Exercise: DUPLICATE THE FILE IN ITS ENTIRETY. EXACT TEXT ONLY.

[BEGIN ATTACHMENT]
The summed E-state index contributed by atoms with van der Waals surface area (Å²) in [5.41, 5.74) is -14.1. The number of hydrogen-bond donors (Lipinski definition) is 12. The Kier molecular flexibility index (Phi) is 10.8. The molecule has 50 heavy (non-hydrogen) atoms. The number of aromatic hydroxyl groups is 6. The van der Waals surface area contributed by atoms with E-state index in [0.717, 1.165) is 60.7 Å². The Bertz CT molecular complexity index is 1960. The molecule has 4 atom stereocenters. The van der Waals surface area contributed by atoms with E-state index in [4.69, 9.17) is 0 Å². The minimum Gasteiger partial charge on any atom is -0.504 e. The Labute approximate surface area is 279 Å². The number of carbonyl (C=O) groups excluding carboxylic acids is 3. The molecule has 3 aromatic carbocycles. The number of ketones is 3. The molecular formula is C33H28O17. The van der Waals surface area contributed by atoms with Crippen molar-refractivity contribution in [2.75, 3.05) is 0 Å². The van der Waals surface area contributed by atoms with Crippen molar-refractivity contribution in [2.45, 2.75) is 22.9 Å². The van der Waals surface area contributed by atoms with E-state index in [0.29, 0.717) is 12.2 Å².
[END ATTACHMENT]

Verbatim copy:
The summed E-state index contributed by atoms with van der Waals surface area (Å²) in [5.41, 5.74) is -14.1. The number of hydrogen-bond donors (Lipinski definition) is 12. The Kier molecular flexibility index (Phi) is 10.8. The molecule has 50 heavy (non-hydrogen) atoms. The number of aromatic hydroxyl groups is 6. The van der Waals surface area contributed by atoms with E-state index in [0.717, 1.165) is 60.7 Å². The Bertz CT molecular complexity index is 1960. The molecule has 4 atom stereocenters. The van der Waals surface area contributed by atoms with E-state index in [4.69, 9.17) is 0 Å². The minimum Gasteiger partial charge on any atom is -0.504 e. The Labute approximate surface area is 279 Å². The number of carbonyl (C=O) groups excluding carboxylic acids is 3. The molecule has 3 aromatic carbocycles. The number of ketones is 3. The molecular formula is C33H28O17. The van der Waals surface area contributed by atoms with Crippen molar-refractivity contribution in [2.75, 3.05) is 0 Å². The van der Waals surface area contributed by atoms with Crippen molar-refractivity contribution in [2.45, 2.75) is 22.9 Å². The van der Waals surface area contributed by atoms with E-state index in [0.29, 0.717) is 12.2 Å².